Written by:  Elissa Wurf
“We are what we repeatedly do.  Excellence is not an act, but a habit.”  
Will Durant, summarizing a key idea from Aristotle’s Nicomachean Ethics

This final post in our blog series on goals will address creating new habits, the way you can ensure accomplishing your goals becomes effortless.  For our first blog on Setting Goals, click here; for our second blog on Tactics for Accomplishing Goals, click here.

Through his popular book Thinking Fast and Slow, Nobel Prize winner Daniel Kahneman has brought the terms System One and System Two into popular culture.  They refer to the processing of information and the resulting behavior.  System One refers to automatic processing, which is effortless, nonconscious, and easy.  For an example of a System One task, try saying the alphabet as quickly as you can.  Easy, right?  Now try saying it backwards as quickly as you can.  System Two refers to controlled processing, which is what we use when we learn new behaviors.  But eventually those behaviors become automatic too.  Think about driving and carrying on a conversation.  Easy again, right?  But what about when your usual route is blocked, or there is an accident and traffic narrows and gets congested?  We need to switch back to controlled processing mode in those situations and carrying on a casual conversation when you do so becomes much more difficult.

Habits make use of automatic processing, and in today’s world can also make use of technology.  Creating a habit takes some effort, but then automatic processing takes over and the habit becomes much easier.  BJ Fogg created a Behavior Model, which is one of the most comprehensive works on habit formation in the theoretical literature, and Charles Duhigg popularized the importance of habits in his book The Power of Habit.  Fogg’s Behavior Model states that “three elements must converge at the same moment for a behavior to occur:  motivation, ability, and trigger.  When a behavior does not occur, at least one of those three elements is missing.”

There are three major categories of motivations.  The first is sensation, or creating pleasure instead of pain; the second is anticipation, or feeling hope instead of fear; and the third is belonging, or being socially accepted instead of rejected.  Fogg suggests that motivation occurs in “waves” – “when motivation is high, you can get people to do hard things.  But once it drops (the wave subsides), then people will only do easy things.”  So the idea is that when your motivation is high, you first do hard things that will structure future behavior, such as implementing a technological solution that automatically helps with your behavior goal, like scheduling an extra monthly contribution to your savings account.  Next, you do hard things that will reduce barriers to future behavior, such as batch cooking on a weekend day to make it easier to eat healthy during the week.  Finally, use a high motivation period to increase your capability.  For example, master a more difficult recipe when you are motivated so that next time it is easier to make.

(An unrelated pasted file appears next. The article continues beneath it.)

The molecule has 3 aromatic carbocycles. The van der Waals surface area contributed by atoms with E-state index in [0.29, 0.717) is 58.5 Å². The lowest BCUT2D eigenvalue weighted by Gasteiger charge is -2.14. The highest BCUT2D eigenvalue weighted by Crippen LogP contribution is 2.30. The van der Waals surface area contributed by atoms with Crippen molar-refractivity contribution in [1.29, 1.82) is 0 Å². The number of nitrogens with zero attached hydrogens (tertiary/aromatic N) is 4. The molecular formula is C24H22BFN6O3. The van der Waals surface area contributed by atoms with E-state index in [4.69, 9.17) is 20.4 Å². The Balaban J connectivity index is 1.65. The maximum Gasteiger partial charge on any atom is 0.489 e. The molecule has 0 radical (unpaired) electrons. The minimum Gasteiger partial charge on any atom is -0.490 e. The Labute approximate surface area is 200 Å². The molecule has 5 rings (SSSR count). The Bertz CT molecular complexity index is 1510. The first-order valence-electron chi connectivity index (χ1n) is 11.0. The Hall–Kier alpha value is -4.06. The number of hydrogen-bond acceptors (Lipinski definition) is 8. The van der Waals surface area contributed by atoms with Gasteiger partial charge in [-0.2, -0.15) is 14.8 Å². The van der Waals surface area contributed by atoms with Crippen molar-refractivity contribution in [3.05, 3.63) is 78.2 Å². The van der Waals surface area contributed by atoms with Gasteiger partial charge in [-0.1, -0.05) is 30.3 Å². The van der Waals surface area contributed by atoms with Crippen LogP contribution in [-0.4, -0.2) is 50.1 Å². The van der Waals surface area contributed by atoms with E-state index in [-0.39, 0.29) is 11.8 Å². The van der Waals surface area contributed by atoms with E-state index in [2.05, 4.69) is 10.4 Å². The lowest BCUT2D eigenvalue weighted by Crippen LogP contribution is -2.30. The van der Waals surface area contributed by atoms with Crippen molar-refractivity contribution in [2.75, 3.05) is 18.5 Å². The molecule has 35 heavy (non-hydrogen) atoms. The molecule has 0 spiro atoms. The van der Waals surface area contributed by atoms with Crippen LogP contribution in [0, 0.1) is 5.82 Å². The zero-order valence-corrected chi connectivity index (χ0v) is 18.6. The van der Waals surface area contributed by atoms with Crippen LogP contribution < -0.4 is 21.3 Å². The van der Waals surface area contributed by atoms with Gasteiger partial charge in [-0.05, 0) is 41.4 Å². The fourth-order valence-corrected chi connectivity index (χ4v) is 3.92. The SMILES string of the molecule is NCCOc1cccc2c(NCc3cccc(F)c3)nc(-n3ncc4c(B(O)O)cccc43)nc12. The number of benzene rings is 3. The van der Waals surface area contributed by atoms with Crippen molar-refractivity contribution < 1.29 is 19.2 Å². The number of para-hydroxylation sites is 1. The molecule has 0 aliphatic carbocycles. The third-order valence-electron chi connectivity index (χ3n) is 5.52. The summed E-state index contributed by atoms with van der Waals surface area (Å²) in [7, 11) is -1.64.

For ability, the aim is to make target behaviors (routines) simpler or easier to do – requiring less time, money, physical or mental effort, or deviation from what others are doing or from what one has done in the past.  What is simple is a function of perception, and our perceptions differ across people and over situations.  A key point about simplicity is that it is a function of our scarcest resource at the moment.  For example, it might be simple for a retiree to prepare meals daily because they have available the resource of time, but simple for a working person to subscribe to a meal preparation or meal delivery service, since they might have more money than time available.  So, in plotting a strategy to make behaviors easier, consider what resources you have at a point in time and make trade-offs between resources that you have (e.g., money) to get more resources that you don’t have (e.g., time).

Triggers are things that cue people to “do it now.”  A trigger can be something external like an alarm or just an aspect of the situation itself, like seeing a jogger while driving home and being reminded that you need to get to the gym.  In trying to create habits, we can add triggers to our environment that will help, such as setting a banana out on the counter before you go to work in the morning, which prompts you to eat a healthy snack or dinner when you get home.

Successfully forming habits is just another way to help you accomplish your goals.  Taking advantage of automatic processing and the technology solutions available today will help make difficult behaviors easy.  It will take some effort, but once a habit is formed it is difficult to break and will keep you on a long-term track to success!